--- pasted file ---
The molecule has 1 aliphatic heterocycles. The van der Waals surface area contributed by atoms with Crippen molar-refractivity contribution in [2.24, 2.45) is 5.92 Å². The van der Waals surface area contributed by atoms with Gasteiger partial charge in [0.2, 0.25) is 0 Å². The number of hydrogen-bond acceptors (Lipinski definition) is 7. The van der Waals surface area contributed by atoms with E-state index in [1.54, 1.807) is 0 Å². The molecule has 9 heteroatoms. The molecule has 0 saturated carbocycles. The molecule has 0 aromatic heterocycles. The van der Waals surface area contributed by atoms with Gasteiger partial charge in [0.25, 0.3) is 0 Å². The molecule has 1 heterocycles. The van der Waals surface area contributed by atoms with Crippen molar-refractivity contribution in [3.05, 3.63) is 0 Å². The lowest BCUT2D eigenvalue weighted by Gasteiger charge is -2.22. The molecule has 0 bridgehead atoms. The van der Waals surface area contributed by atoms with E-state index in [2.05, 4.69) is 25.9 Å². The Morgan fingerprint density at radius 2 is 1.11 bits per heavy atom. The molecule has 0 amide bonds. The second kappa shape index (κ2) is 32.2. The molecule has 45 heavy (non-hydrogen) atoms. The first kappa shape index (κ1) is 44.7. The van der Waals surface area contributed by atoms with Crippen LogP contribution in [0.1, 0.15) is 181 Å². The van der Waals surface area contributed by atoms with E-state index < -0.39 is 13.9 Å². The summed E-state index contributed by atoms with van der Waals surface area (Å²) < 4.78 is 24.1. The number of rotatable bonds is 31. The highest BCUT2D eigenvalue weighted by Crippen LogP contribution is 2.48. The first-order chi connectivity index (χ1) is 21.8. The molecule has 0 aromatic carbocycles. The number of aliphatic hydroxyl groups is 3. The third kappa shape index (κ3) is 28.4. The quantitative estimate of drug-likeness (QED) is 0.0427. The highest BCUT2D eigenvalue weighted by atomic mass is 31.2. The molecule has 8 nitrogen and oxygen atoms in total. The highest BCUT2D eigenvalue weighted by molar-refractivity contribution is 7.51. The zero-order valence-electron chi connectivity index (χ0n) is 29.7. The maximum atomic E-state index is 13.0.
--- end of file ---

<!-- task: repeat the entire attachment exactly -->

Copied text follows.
The molecule has 1 aliphatic heterocycles. The van der Waals surface area contributed by atoms with Crippen molar-refractivity contribution in [2.24, 2.45) is 5.92 Å². The van der Waals surface area contributed by atoms with Gasteiger partial charge in [0.2, 0.25) is 0 Å². The number of hydrogen-bond acceptors (Lipinski definition) is 7. The van der Waals surface area contributed by atoms with E-state index in [1.54, 1.807) is 0 Å². The molecule has 9 heteroatoms. The molecule has 0 saturated carbocycles. The molecule has 0 aromatic heterocycles. The van der Waals surface area contributed by atoms with Gasteiger partial charge in [0.25, 0.3) is 0 Å². The molecule has 1 heterocycles. The van der Waals surface area contributed by atoms with Crippen molar-refractivity contribution in [3.05, 3.63) is 0 Å². The lowest BCUT2D eigenvalue weighted by Gasteiger charge is -2.22. The molecule has 0 bridgehead atoms. The van der Waals surface area contributed by atoms with E-state index in [2.05, 4.69) is 25.9 Å². The Morgan fingerprint density at radius 2 is 1.11 bits per heavy atom. The molecule has 0 amide bonds. The second kappa shape index (κ2) is 32.2. The molecule has 45 heavy (non-hydrogen) atoms. The first kappa shape index (κ1) is 44.7. The van der Waals surface area contributed by atoms with Crippen LogP contribution in [0.1, 0.15) is 181 Å². The van der Waals surface area contributed by atoms with E-state index < -0.39 is 13.9 Å². The summed E-state index contributed by atoms with van der Waals surface area (Å²) < 4.78 is 24.1. The number of rotatable bonds is 31. The highest BCUT2D eigenvalue weighted by Crippen LogP contribution is 2.48. The first-order chi connectivity index (χ1) is 21.8. The molecule has 0 aromatic carbocycles. The number of aliphatic hydroxyl groups is 3. The third kappa shape index (κ3) is 28.4. The quantitative estimate of drug-likeness (QED) is 0.0427. The highest BCUT2D eigenvalue weighted by atomic mass is 31.2. The molecule has 8 nitrogen and oxygen atoms in total. The highest BCUT2D eigenvalue weighted by molar-refractivity contribution is 7.51. The zero-order valence-electron chi connectivity index (χ0n) is 29.7. The maximum atomic E-state index is 13.0.